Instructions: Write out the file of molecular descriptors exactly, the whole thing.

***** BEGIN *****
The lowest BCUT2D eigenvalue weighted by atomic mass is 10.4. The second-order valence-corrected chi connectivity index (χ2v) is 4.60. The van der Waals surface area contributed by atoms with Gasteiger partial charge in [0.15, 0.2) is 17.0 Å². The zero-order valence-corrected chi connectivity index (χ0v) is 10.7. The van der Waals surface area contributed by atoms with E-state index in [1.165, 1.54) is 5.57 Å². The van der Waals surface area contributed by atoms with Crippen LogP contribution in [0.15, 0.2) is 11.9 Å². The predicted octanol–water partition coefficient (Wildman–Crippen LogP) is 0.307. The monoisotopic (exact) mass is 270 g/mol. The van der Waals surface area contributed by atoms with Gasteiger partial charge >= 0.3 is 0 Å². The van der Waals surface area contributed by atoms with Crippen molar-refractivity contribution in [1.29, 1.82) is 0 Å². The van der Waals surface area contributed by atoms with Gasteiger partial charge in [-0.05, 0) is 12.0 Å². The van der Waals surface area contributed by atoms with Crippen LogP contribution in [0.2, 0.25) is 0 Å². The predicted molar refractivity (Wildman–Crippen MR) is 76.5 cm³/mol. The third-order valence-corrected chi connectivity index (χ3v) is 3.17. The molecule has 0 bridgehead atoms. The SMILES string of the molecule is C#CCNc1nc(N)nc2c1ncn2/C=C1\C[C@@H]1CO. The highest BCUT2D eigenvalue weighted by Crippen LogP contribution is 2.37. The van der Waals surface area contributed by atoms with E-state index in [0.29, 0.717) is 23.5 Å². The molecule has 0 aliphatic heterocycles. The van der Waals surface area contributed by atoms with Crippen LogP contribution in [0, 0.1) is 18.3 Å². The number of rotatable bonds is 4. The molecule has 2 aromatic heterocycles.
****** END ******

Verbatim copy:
The lowest BCUT2D eigenvalue weighted by atomic mass is 10.4. The second-order valence-corrected chi connectivity index (χ2v) is 4.60. The van der Waals surface area contributed by atoms with Gasteiger partial charge in [0.15, 0.2) is 17.0 Å². The zero-order valence-corrected chi connectivity index (χ0v) is 10.7. The van der Waals surface area contributed by atoms with E-state index in [1.165, 1.54) is 5.57 Å². The van der Waals surface area contributed by atoms with Crippen LogP contribution in [0.15, 0.2) is 11.9 Å². The predicted octanol–water partition coefficient (Wildman–Crippen LogP) is 0.307. The monoisotopic (exact) mass is 270 g/mol. The van der Waals surface area contributed by atoms with Gasteiger partial charge >= 0.3 is 0 Å². The van der Waals surface area contributed by atoms with Crippen molar-refractivity contribution in [1.29, 1.82) is 0 Å². The van der Waals surface area contributed by atoms with Gasteiger partial charge in [-0.05, 0) is 12.0 Å². The van der Waals surface area contributed by atoms with Crippen LogP contribution in [0.2, 0.25) is 0 Å². The predicted molar refractivity (Wildman–Crippen MR) is 76.5 cm³/mol. The third-order valence-corrected chi connectivity index (χ3v) is 3.17. The molecule has 0 bridgehead atoms. The SMILES string of the molecule is C#CCNc1nc(N)nc2c1ncn2/C=C1\C[C@@H]1CO. The highest BCUT2D eigenvalue weighted by Crippen LogP contribution is 2.37. The van der Waals surface area contributed by atoms with E-state index in [0.29, 0.717) is 23.5 Å². The molecule has 0 aliphatic heterocycles. The van der Waals surface area contributed by atoms with Crippen LogP contribution in [0, 0.1) is 18.3 Å². The number of rotatable bonds is 4. The molecule has 2 aromatic heterocycles.